If Nevada can get to 100th in defensive S&P, it would be a huge improvement. That’s really what you need to know.
Yes, the Wolfpack are an unknown commodity because of all the changes they’ve made since January, a point Fitzgerald has made several times. Yes, they’ve had all summer to game-plan for Northwestern. But under no circumstances should that theoretical advantage be enough to swing the contest in their favor. Justin Jackson is a near lock for a big day against what was far and away the worst rushing defense in the FBS last season (Nevada allowed 297 rushing yards allowed per game; no other team allowed 280). His quest for the all-time Northwestern rushing record should get a big boost. Northwestern is a 24-point favorite in this game, and S&P+ gives the Wildcats a 90 percent chance to win.
Then again, NU had a 91 percent chance to beat Illinois State last season.
However, I believe something feels different about this group. Every time I was around the team in the spring, there was a new, refreshing level of focus and intensity. By all accounts — and I’m sure our writers who were in Evanston this summer would tell you this — that flame has continued to burn all the way into this week.
“This group, they’ve shown a lot of focus,” Fitzgerald said on Monday. “I’ve liked their discipline in practice. I can’t think to one day this camp where I’ve had to be a leader. They’ve handled that, and I think it’s a product of their experiences.”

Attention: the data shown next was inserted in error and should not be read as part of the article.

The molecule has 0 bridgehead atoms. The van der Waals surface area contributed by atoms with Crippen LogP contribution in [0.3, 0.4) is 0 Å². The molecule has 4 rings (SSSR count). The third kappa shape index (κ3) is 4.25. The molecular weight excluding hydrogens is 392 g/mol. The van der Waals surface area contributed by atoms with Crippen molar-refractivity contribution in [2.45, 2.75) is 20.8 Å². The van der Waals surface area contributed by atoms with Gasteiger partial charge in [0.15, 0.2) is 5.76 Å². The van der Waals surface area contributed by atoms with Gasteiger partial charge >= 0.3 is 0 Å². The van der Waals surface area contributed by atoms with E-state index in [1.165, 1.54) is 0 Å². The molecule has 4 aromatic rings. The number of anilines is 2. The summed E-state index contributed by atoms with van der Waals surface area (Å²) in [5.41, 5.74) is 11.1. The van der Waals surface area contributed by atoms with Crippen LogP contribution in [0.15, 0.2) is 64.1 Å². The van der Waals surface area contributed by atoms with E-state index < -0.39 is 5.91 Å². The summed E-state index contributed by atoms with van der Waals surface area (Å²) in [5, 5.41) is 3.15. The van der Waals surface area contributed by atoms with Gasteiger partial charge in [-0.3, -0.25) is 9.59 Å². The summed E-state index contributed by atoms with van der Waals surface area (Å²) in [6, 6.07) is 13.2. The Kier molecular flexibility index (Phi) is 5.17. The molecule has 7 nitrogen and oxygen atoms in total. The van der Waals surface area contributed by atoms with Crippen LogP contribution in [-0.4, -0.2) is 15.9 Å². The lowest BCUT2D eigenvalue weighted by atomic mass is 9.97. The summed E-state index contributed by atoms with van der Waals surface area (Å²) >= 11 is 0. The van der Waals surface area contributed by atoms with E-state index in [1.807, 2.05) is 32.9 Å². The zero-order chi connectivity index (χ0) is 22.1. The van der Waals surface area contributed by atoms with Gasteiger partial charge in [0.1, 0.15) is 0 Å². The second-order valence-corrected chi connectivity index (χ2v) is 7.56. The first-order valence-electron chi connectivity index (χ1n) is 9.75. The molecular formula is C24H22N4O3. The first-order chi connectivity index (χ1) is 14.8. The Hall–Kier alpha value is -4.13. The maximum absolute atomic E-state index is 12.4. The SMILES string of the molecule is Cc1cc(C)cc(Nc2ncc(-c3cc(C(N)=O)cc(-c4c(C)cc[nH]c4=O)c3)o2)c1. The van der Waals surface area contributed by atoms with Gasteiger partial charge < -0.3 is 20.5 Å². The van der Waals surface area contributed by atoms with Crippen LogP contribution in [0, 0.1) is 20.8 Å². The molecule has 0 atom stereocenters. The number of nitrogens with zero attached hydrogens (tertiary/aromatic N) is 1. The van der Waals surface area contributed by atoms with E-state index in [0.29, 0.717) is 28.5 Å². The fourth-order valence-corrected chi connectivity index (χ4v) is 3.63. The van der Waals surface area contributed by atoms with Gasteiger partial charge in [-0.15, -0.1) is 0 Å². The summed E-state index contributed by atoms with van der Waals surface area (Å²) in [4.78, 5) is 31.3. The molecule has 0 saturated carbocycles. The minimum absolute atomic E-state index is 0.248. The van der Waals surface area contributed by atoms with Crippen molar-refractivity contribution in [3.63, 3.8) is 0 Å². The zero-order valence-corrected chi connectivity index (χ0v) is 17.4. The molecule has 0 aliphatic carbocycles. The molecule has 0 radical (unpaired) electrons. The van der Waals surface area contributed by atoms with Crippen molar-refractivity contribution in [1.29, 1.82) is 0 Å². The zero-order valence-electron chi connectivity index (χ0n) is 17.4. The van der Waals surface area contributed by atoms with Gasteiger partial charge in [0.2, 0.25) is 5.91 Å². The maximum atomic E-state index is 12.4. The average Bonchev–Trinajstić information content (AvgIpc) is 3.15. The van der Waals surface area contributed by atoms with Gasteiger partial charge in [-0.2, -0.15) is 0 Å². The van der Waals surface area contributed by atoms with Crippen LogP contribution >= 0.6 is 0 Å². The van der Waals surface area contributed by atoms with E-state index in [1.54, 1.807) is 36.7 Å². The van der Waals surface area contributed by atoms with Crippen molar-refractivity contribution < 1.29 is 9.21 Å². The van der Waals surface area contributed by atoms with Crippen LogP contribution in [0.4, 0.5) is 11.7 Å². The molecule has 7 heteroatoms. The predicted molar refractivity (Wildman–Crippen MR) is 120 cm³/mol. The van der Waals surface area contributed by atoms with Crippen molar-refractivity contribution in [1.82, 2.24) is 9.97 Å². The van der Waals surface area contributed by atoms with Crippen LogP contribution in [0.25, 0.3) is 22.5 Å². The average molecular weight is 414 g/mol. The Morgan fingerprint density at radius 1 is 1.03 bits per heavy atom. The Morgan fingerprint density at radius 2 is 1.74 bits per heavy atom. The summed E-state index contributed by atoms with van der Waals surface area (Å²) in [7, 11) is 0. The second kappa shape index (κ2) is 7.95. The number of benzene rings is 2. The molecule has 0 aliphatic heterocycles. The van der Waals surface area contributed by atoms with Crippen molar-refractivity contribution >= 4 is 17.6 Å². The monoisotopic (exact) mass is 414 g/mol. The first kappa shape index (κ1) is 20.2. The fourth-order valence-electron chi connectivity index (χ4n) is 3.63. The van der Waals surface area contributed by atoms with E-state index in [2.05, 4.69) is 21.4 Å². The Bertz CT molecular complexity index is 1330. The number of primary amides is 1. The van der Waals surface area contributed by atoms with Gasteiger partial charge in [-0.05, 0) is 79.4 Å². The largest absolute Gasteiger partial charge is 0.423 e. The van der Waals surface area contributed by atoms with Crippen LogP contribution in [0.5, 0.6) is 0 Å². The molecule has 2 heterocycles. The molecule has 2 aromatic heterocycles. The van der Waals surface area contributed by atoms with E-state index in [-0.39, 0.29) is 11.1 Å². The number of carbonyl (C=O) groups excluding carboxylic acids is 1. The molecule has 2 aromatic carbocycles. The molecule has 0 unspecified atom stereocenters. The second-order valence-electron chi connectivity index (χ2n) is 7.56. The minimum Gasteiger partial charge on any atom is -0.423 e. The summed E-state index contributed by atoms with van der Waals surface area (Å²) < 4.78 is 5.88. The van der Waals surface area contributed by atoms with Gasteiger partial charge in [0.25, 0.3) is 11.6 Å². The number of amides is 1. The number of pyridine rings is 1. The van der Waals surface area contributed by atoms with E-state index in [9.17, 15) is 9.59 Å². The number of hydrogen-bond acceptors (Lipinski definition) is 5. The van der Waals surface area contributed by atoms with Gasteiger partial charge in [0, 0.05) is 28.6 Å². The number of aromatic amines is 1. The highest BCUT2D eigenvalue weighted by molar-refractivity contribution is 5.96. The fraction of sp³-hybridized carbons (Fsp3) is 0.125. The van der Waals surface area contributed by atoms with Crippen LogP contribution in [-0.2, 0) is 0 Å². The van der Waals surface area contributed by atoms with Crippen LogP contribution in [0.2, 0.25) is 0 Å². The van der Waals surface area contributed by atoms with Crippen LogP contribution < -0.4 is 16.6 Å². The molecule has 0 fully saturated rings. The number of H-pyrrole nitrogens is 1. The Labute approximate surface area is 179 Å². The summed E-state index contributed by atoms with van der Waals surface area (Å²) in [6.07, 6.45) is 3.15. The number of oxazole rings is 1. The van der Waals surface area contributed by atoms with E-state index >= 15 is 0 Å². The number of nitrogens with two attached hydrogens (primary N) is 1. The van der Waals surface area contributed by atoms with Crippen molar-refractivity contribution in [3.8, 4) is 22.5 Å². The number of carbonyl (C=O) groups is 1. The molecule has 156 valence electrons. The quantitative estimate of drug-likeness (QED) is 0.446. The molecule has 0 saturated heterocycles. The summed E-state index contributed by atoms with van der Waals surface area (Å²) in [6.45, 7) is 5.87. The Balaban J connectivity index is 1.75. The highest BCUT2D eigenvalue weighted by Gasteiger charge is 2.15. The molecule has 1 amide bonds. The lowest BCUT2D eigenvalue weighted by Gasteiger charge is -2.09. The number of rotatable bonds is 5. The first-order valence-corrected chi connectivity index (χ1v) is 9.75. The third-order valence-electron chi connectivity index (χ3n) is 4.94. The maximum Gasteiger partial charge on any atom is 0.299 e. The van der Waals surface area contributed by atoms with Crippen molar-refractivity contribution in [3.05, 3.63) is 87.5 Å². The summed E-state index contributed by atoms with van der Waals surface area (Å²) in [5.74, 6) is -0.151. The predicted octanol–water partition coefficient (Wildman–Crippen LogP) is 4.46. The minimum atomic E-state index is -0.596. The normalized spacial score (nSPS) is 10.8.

Every team has question marks and Northwestern is no exception. But there is far too much talent on both sides of the ball and there are far too many experienced leaders at key positions for the Wildcats to allow a repeat of last September. This weekly column is designed to look at the season from a broader perspective, but really, there’s no reason to get ahead of ourselves just yet. We can worry about Wisconsin and Penn State in a few weeks. For now, only one thing matters: Beat Nevada.
I know that sounds intense, but we should all try our hardest not to worry about this game. Instead, let’s get pumped to watch this 2017 squad for the first time. Let’s appreciate the nationwide return of the beautiful spectacle that is college football. I’m going to head to TCF Bank Stadium on Thursday night to watch the PJ Fleck era begin at Minnesota. There are plenty of intriguing early games on Saturday, and in case you haven’t heard, Alabama and Florida State play that night.
And most importantly, at 2:30 p.m. CST, we get to watch our favorite team in action. If you’re not cheering at Ryan Field, kick back and trust that the players and coaches are ready to do whatever it takes to get to 1-0 this week.